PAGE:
Lieberman and Barak aren't that different, officials claim

The gaps between Barak and Lieberman are more in form than substance, according to sources close to both men.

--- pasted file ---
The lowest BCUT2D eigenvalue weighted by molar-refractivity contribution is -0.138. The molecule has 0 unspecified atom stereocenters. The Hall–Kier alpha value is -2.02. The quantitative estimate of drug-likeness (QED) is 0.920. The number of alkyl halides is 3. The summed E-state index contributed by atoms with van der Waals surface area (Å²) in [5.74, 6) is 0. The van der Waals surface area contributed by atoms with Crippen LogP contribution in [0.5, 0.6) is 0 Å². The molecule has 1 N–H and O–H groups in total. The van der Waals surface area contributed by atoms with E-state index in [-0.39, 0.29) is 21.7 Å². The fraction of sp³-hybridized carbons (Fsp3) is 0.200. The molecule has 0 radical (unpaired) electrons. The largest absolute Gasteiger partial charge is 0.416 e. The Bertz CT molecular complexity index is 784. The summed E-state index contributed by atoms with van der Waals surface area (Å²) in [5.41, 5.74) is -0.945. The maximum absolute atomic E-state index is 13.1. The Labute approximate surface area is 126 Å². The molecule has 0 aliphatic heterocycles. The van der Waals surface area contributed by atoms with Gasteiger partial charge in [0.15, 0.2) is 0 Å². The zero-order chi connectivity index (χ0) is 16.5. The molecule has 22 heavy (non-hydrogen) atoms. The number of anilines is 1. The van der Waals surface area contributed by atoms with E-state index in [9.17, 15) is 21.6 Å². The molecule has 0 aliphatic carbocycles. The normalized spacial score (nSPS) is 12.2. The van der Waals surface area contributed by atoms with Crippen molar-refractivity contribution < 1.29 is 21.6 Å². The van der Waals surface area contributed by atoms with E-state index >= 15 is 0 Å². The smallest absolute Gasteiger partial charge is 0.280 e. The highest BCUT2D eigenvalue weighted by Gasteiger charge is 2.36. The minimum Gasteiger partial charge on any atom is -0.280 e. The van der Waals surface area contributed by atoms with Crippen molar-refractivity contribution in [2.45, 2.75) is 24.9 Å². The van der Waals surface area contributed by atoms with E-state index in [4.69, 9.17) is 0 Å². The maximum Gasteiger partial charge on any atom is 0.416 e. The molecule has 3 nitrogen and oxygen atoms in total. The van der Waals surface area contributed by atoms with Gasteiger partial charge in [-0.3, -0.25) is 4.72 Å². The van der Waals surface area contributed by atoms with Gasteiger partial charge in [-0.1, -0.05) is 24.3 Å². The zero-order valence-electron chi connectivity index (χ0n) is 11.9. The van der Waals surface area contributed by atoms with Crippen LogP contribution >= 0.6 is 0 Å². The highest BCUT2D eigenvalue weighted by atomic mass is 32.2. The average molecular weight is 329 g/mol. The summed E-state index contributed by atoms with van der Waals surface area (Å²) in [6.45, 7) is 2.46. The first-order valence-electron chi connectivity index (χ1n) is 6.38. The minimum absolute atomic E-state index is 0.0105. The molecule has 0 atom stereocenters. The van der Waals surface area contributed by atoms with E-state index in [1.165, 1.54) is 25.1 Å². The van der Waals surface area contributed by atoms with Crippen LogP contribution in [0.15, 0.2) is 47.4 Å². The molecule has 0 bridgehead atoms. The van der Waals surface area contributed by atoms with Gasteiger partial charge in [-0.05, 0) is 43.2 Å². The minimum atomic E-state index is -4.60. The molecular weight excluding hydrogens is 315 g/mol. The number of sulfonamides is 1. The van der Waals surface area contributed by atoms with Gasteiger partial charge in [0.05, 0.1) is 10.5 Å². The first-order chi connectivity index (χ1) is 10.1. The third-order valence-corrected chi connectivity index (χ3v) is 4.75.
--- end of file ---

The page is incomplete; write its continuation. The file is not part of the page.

"More alike than different" was how one source close to Defense Minister Ehud Barak describes the policies of the Labor Party leader and Foreign Minister Avigdor Lieberman of Israel Beiteinu. There has been much talk about the seeming disparities between the two men, who together with Prime Minister Binyamin Netanyahu make up the main policy-making triumvirate in the new government. Over the past few days, the first two seemed to be sparring over possible negotiations with Damascus, with Lieberman rejecting the previous government's policy of conducting indirect negotiations with Syria, while Barak seeming to affirm the need to continue such discussions. Lieberman told The Jerusalem Post last week that Israel doesn't "see any goodwill from the Syrian side, only the threats" - referring to President Bashar Assad's warning that if negotiations were unsuccessful Damascus could resort to "resistance." Barak, meanwhile, used Sunday's cabinet meeting to declare that "Israel has an interest in formalizing its relations with Syria," though he added the caveat that Israel must "protect its security and other interests" while doing so. But according to the source close to Barak, those two positions are not very far apart. Barak "understands that Syria has to stop supporting terrorism for peace negotiations [to succeed]," the source said. Similarly, Lieberman seemed to tone down his critique of the Bashar government. "I'd be glad to negotiate with Syria this evening," the foreign minister told Israel Radio on Sunday, but he insisted talks would have to be "without preconditions," including the Syrian demand that negotiations be based on an Israeli withdrawal from the Golan Heights. "The Syrians don't ask, they demand: 'First go back to the '67 lines and give up the Golan. After that, we'll agree to negotiate.' But if we agree to that, what is there to negotiate about?" Lieberman asked. The gaps between Barak and Lieberman are more in form than substance, according to sources close to both men. That may be very good news for Netanyahu, who is working hard to develop a comprehensive regional peace policy in time for his May 18 meeting with US President Barack Obama. According to a senior official familiar with high-level cabinet discussions, Netanyahu views it as "critical" that both Barak and Lieberman be "fully on board with whatever is decided." In particular, Netanyahu feels that Labor's approval is vital in garnering support for the government's policies abroad. Thus the focus on both the left-wing and right-wing camps within the government is on achieving a consensus. "As long as the final decision of the government has not been made, there will be disagreements that will be discussed in a democratic fashion in the cabinet," a Lieberman spokesman told the Post on Sunday, suggesting that once the decisions are made the sides plan to set aside disagreements. Meanwhile, Lieberman has resisted efforts to discover specifics regarding the government's views on the Syrian, Palestinian and Iranian fronts. "It's a new government and we need time," he told the Post in last week's interview, which will be published in full in Wednesday's Independence Day supplement. "I'm not ready for someone to stand with a stopwatch and say, 'What's happening, what's happening?'" According to the foreign minister, "the people of Israel made their decision [in February's election] and this is really the right time to examine new ideas, new approaches, new visions. We're trying to formulate this new approach now. And the first time that we're going to speak about it so that everyone can see the new policy will be on the 18th of May, during the first meeting between Prime Minister Netanyahu and President Obama." Jerusalem Post staff contributed to this report.